The above concept is also implied and reiterated in another way by Krishna : Bhagvat Gita, chapter II verse 20: Na jayate mrtyate va kadacin, nayam bhutva bhavita va na bhuyah, ajo nitya sasvato yam purano, na hanyate hanyamane sarire; meaning: neither is this(the embodied self) born nor does it die at any time, nor having been, becoming, will ever not to be, unborn, eternal, perpetual, primeval,it is not killed when the body is killed This again confirms the completeness of the Brahmin with the corollary that there is none other that is real than the Brahmin.

Now the wearing of the thread is three ways:

1. Upavitam, here the thread goes over the left shoulder and under the right arm(Referred as Valam or right sided in Tamil) is for rites performed to Gods or for happy/glorious occasions, also called Savya.

2. Nivitam, here the thread is worn around the neck like a garland and is to be worn this way during Rishi Tharpana(offering to saints), answering calls of nature and during sexual intercourse also called Latyayana

3. Prachinavitam, here the thread goes over the right shoulder and under the left arm(Referred as Edam or left in Tamil) is for performing rites to spirits and during death rituals also called Apsavya.

Now what do you recite when you wear the thread for the first time or subsequent changes:
Yagnopaveetham paramam pavithram
Prajapatheryasahajam purasthad
Aayushyamagryam prathimuncha shubram
Yagnopaveetham balamasthu thejah!!

Above sloka describes the sanctity, spirituality, and sacredness of Yagnopaveetham and its benefits. It says that Yagnopaveetham is "the best among those that purify, the one that has emerged along with the Brahma (Prajapathi) at the time of creation, that which bestows life and prominence, the one that is sacred clean and unsoiled, and the one which confers on to the wearer both knowledge and power
When to Change the Yagnopaveetham?
When once, a person starts wearing Yagnopaveetham generally it should not be removed and it should be worn always (24 hours and 365 days). It is like a woman wearing a Mangala Suthra for ever. But in practice it is not possible to wear the same Yagnopaveetham permanently. Due to wear and tear, it may get soiled or worn out or gets broken and needs to be changed. One should not wear a broken or worn out Yagnopaveetham. Apart from this it should be changed under the following circumstances.

  • On the day of Upakarma that falls in Sravana Masam once in a year,
  • Whenever there is Jataasoucham or Mruthaasoucham (birth/death in the family)
  • Whenever one visits the Cremation Ground, or touches a Corpse,
  • Whenever one happen to touch a woman during her monthly periods.
  • Whenever there is a need to change Yagnopaveetham it should not be removed recklessly. It should be changed first and then the worn out to be removed as per the laid down procedure.


Technicalities of Yagnopaveetham:
Colour:
As per the scripts it is said that the sacred thread should be white in colour for Brahmins, red in colour for Kshatriyas and yellow in colour for Vysyas. But in practice we find people using Yagnopaveetham which is white in colour.

Quality:
As per the scripts it is said that the Yagnopaveetham should be made up of cotton for Brahmins, silk for Kshatriyas and linen for Vysyas. But in practice we find people using Yagnopaveethams made from cotton.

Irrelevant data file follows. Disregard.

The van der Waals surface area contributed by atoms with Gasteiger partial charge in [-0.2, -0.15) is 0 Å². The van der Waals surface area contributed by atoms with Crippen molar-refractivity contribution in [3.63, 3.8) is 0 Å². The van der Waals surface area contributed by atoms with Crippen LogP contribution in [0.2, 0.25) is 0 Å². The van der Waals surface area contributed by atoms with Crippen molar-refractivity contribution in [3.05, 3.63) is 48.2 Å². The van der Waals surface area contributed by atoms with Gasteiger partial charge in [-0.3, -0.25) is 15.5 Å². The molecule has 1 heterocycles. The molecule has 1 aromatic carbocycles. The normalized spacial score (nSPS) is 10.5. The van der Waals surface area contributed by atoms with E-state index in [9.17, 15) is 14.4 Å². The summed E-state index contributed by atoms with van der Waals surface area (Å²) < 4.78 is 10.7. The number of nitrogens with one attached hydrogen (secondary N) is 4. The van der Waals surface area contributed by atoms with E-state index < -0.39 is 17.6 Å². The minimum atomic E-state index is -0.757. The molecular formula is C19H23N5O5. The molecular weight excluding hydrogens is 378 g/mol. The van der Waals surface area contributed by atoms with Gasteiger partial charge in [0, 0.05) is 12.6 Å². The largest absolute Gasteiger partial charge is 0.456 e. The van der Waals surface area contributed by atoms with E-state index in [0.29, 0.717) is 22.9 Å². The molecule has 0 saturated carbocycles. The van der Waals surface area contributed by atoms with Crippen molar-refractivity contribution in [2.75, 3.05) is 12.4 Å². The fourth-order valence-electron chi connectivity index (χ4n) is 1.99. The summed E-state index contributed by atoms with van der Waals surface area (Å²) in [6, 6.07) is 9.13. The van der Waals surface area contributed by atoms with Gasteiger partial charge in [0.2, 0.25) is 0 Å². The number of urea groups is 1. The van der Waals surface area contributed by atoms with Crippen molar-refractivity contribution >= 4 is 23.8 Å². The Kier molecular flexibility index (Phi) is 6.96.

Composition:
Yagnopaveetham Navathanthu Nirmitham. It is said that Yagnopaveetham is made up of nine layers of woven cotton thread spun by a virgin girl and twisted by a Brahmin reciting Gayathri manthra on an auspicious day. The length of the thread used for making Yagnopaveetham as per the scripts should be 96 breadths of four fingers measured by ones own hand. Thickness of the thread should be of a mustard seed size. Nowadays we don't find such observations being followed in the making of Yagnopaveethams.

Arithmetic of number 96
It is said that Gayathri Manthra has 24 letters and when it is added together from four Vedas it becomes 96 (24x4) that gives the power or eligibility to the Dwija to perform Yagna or Yagas and to recite Gayathri Manthra. Four fingers represent the four states of the soul a man experiences from time to time (waking, dreaming, dreamless sleep, and absolute Brahmanhood)

There is another arithmetic to this number, that is human body comprises of 25 elements, made up of three Gunas (Satwa, Rajo, Tamo). We have 16 thithis in the calendar, 27 Stars in the Almanac, 4 Vedas, 6 Ruthus in three Seasons (summer, winter and monsoon), and 12 months. When all these are added together (25+3+16+27+4+6 +3+12) it comes to 96. It is said that human life rotates around these elements.

Significance of Nine layers:
It is said that nine layers represent nine devathas who are the presiding deities of Yagnopaveetham. They are Pranavam (Omkara), Agni, Anantha (Naga); Moon (Soma), Pithru Devathas, Prajapathi, Vayu, Sun (Surya), and all other Devathas. It is said that before wearing the Yagnopaveetham one should offer prayer to all these nine deities.

Brahma Granthi:
As per the scripts it is prescribed that the Yagnopaveetham should have knots equivalent to the number of Pravaras in one’s Gothra. But in practice we find only one knot for the Yagnopaveetham. The knot with which the three strands are tied together is called Brahma Granthi that signifies the ParaBrahma (Pranavam) who is sakala Veda Swaroopa. There are many interpretations about the three strands of Yagnopaveetham.

It symbolizes the three trinal Lords (Brahma Vishnu, Maheswara) when tied together it becomes Para Brahma, three worlds (Bhu, Bhuvar, Suvar), three feminine energies (Lakshmi, Saraswathi and Durga), and three tatwas or qualities (Satwa, Rajo, Tamo). It is also interpreted as three strands representing Ida, Pingala and Sushumna nadi, through which the kundalini energy manifests as prana and consciousness. The three strands also indicate that one who wears it should have a triple control over his mind speech and body (thought, word and deed)